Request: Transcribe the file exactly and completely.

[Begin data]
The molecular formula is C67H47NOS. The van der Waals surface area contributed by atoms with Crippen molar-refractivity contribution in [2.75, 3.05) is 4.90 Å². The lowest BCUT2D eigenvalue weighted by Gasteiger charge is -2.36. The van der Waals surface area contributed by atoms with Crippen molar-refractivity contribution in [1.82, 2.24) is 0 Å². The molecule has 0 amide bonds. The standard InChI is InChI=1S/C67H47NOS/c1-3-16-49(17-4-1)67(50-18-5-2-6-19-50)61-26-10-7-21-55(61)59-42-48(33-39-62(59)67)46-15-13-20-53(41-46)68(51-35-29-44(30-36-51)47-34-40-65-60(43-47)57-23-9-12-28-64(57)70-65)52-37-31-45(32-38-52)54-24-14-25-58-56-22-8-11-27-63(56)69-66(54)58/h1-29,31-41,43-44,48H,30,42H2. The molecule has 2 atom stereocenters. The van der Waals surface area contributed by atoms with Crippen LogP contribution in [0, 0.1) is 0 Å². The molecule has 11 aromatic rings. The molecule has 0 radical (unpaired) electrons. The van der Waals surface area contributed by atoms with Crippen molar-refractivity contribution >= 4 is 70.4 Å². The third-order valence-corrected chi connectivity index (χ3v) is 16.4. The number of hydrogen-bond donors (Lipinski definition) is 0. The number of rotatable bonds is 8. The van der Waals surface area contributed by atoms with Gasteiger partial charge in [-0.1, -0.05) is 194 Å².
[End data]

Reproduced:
The molecular formula is C67H47NOS. The van der Waals surface area contributed by atoms with Crippen molar-refractivity contribution in [2.75, 3.05) is 4.90 Å². The lowest BCUT2D eigenvalue weighted by Gasteiger charge is -2.36. The van der Waals surface area contributed by atoms with Crippen molar-refractivity contribution in [1.82, 2.24) is 0 Å². The molecule has 0 amide bonds. The standard InChI is InChI=1S/C67H47NOS/c1-3-16-49(17-4-1)67(50-18-5-2-6-19-50)61-26-10-7-21-55(61)59-42-48(33-39-62(59)67)46-15-13-20-53(41-46)68(51-35-29-44(30-36-51)47-34-40-65-60(43-47)57-23-9-12-28-64(57)70-65)52-37-31-45(32-38-52)54-24-14-25-58-56-22-8-11-27-63(56)69-66(54)58/h1-29,31-41,43-44,48H,30,42H2. The molecule has 2 atom stereocenters. The van der Waals surface area contributed by atoms with Crippen LogP contribution in [0, 0.1) is 0 Å². The molecule has 11 aromatic rings. The molecule has 0 radical (unpaired) electrons. The van der Waals surface area contributed by atoms with Crippen molar-refractivity contribution >= 4 is 70.4 Å². The third-order valence-corrected chi connectivity index (χ3v) is 16.4. The number of hydrogen-bond donors (Lipinski definition) is 0. The number of rotatable bonds is 8. The van der Waals surface area contributed by atoms with Gasteiger partial charge in [-0.1, -0.05) is 194 Å².